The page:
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Social media isn't all just doom and gloom

By Frances Burscough

Published 30/07/2016

Frances Burscough
Frances Burscough

The meteoric rise of social media sites such as Twitter and Facebook has been blamed for a lot of things in the last 10 years: From the breakdown of society and the corruption of our kids to the deterioration of our language, to name but a few. In fact, it’s depicted by many as the seventh circle of cyber hell; a place where evil lurks in every corner, from which nothing good can ever prevail.

However, for every one negative story you hear about, I’m guessing there are twice as many positive occurrences that never get told. This has certainly been my experience since I logged on a decade ago.

Facebook has enabled me to keep in daily touch with my family and friends in England who I left behind when I moved to Northern Ireland. My brothers and sisters all use it and so we can share news, family gossip, photos (old and new) and announcements. Sometimes we all ‘chat’ together in one group too. Even Marion, my dad’s ‘lady friend’, who is 82 years old, has an account and messages me online on a regular basis, keeping me up to date with my dad when I’m not there to see for myself.

Distant relatives who live in far corners of the world — some of whom I’ve never met in person — are now easily within reach, while in the UK I’ve been able to track down and reacquaint myself with numerous friends from the past. This included my first ever boyfriend (!) schoolmates from the old convent days and colleagues from Fashion College. Finding out how they all turned out has been priceless. Even my neighbours use it for quick urgent messages — “Jehovah’s Witnesses on their way to yours! Quick, hide!”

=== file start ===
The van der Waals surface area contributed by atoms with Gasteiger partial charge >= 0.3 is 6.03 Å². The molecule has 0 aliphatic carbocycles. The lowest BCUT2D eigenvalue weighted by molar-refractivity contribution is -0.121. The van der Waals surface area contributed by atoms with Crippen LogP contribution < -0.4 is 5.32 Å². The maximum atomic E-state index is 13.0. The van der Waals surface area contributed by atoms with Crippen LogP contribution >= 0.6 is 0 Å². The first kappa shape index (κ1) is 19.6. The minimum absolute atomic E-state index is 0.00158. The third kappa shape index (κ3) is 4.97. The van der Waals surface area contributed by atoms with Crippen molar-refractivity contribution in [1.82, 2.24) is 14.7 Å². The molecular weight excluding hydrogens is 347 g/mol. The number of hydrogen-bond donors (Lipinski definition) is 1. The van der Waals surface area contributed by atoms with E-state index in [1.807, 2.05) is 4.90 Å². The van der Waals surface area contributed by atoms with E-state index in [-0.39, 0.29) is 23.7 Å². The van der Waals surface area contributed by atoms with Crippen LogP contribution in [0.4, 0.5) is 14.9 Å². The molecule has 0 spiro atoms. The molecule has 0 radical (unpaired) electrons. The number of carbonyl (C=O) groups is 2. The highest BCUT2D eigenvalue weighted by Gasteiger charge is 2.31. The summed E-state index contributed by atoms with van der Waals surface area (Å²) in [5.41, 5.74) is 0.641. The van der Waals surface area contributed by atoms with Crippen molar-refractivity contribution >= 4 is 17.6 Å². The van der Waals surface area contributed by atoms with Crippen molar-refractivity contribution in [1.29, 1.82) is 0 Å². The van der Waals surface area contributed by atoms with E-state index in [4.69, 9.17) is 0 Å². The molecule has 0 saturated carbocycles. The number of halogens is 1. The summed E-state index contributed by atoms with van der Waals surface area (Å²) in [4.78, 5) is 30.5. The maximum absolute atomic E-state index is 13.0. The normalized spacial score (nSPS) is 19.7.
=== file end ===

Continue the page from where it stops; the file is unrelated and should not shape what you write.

It’s also been invaluable for my work. Having a huge network and vast variety of people all over the place, all instantly to hand at the click of a button, gives any journalist an incredible resource for opinions, ideas, experiences and knowledge. My friends list includes artists, poets, actors, designers, photographers, models, political activists, cartoonists, authors, doctors, teachers, adventurers, chefs, musicians, drag queens, DJs, politicians ... you name it, they’re all out in force on a daily basis, all eager to share their thoughts and views.

So you could say I’ve gained a lot from social media, but it’s not just about chatting and sharing pictures. One of the best aspects for me is the wealth of information that passes across my screen every time I log on.

So, in case you are a newbie to social media, or you’re thinking of making the giant leap into cyberspace yourself by opening an account, here are a few recommendations of just a few of my favourite sites to check out online, and why:

Wildlife on Facebook: A UK-based website where members share their photographs and videos of unusual, scarce, fascinating and beautiful wildlife they’ve spotted.

Aurora Watch UK: A page that gives you a 24hour forecast of the possibility of the Northern Lights or Aurora Borealis appearing in the night sky and where to go to see the phenomenon for yourself. 

The Ulster Fry: This is a hilarious satirical news page written very much tongue-in-cheek about news and current affairs in Norn Iron. It’s a belter, so it is ...

I.S.S.: Stands for the International Space Station and is all about the latest happenings on board, including breathtaking footage of the earth as seen from space, as well as a daily forecast of where to see it passing overhead in the sky at night.

Bored Panda: A light-hearted art, design and photography page for creative people, with videos, stories, TV footage, cartoons, you name it. Hugely entertaining stuff, about anything and everything.

Twisted Food: Super quick, super-easy recipe ideas with a 30-second demo video for each one. I’ve had some brilliant dinners and snacks courtesy of this page!

Stillness Speaks: A lovely page where members share beautiful pictures of nature with accompanying verses promoting serenity and harmony.

Belfast Telegraph

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